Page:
12 June 2008
ere's my final entry in a recent series of posts about the church and political activism. Before getting into the final point, it would seem good to reiterate something I've said since the first entry: I'm writing about the corporate duty of the church. I'm not concerned here with how or whether individual Christians vote or otherwise participate in the democratic processexcept in one regard. If you are known for your political agenda more than for your commitment to Christ, your values are upside down. If you make the gospel subservient to a political strategy or a partisan agenda, you're probably doing more harm than good. If your political rhetoric obscures, tones down, alters, or clouds the gospel messageeven ever-so-slightlythen you are hiding your true light under a bushel, and you ought to reconsider where the biblical priorities lie.
To review the case so far:
1. Preaching, not lobbying, is how we make truth known.
2. Gospel, not Law is what changes sinful hearts.
3. Service, not dominion, is the most effective way to win people in any culture
4. Christ, not moralism, should be the primary substance of our message.
Society is not going to be redeemed, or even influenced for good, by moralistic special pleading. The vast majority of the moralism we get from the religious right is lacking any clear reference to Christ or the gospel. It is devoid of any biblical authority, because it has been distilled into a purely political message. It is frankly indistinguishable from the teaching of the Pharisees.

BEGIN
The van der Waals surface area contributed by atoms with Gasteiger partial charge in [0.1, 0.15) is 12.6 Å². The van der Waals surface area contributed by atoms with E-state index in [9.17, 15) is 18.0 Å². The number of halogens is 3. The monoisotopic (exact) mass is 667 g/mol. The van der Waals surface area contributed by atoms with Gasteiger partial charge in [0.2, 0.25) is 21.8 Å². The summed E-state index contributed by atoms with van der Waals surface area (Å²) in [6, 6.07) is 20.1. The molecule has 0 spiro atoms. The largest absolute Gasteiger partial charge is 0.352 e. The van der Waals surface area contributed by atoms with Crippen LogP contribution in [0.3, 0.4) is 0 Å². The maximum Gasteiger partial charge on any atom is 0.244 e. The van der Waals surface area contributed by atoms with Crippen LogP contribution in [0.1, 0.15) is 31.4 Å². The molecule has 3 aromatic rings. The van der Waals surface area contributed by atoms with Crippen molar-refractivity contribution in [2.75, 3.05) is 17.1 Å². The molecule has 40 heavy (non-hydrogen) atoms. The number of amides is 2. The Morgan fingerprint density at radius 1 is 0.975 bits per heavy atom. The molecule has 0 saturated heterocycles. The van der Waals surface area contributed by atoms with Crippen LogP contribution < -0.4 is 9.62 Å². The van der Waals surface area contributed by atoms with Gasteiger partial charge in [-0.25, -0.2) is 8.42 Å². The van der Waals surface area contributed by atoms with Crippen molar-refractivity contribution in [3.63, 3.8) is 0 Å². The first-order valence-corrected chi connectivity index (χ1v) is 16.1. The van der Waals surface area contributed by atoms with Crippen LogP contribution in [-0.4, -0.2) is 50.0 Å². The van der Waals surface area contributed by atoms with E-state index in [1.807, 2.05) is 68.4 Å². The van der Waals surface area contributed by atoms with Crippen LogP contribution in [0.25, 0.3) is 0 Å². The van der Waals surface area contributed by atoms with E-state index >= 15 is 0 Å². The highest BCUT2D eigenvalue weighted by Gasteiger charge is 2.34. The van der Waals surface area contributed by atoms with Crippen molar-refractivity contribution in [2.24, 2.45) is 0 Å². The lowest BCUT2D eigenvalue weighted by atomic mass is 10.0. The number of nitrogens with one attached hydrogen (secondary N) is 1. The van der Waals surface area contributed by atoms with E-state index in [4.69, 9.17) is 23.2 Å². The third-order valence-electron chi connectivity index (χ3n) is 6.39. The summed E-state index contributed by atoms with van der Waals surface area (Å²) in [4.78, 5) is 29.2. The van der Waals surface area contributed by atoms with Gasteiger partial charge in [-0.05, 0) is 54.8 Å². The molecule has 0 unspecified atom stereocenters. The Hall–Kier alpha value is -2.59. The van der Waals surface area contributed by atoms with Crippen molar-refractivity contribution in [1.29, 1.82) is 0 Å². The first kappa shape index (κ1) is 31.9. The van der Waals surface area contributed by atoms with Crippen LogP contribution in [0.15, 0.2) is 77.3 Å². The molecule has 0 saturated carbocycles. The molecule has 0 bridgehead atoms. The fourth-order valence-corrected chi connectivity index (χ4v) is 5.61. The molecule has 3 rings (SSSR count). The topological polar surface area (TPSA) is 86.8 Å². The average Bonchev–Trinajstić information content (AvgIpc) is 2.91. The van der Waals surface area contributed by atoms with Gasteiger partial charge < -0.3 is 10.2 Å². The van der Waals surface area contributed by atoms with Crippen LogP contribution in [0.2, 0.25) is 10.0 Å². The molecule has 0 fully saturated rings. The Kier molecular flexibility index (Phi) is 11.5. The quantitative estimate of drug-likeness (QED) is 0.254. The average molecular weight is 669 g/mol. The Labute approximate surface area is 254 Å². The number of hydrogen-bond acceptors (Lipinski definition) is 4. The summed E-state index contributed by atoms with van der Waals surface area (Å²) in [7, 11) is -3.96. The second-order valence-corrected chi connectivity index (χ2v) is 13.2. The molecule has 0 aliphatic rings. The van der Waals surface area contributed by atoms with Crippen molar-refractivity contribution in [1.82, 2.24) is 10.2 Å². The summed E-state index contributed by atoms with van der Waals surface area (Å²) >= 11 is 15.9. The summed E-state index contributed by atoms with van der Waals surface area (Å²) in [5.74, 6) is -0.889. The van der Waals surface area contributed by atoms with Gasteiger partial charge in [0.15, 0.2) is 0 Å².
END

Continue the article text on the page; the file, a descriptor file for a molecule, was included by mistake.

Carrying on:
In 1 Corinthians 2:2, Paul tells the Corinthians "I determined not to know any thing among you, save Jesus Christ, and him crucified." Why would we preach the lawexcept as a prelude to the gospel? And yet the nature of political discourse in America currently demands that if you want to have a voice, you have to eliminate the gospel.
As I said in an earlier post, when your political agenda requires political alliances with Moonies, Mormons, Moslems, Jehovah's Witnesses, and humanistic moralists, you simply cannot afford to speak frankly about the exclusivity of Christ. You have to stifle the truth about justification by faith alone, because Roman Catholics reject that doctrine. You are better off not to mention the name of Christ at all, because Jewish people are sensitive about that.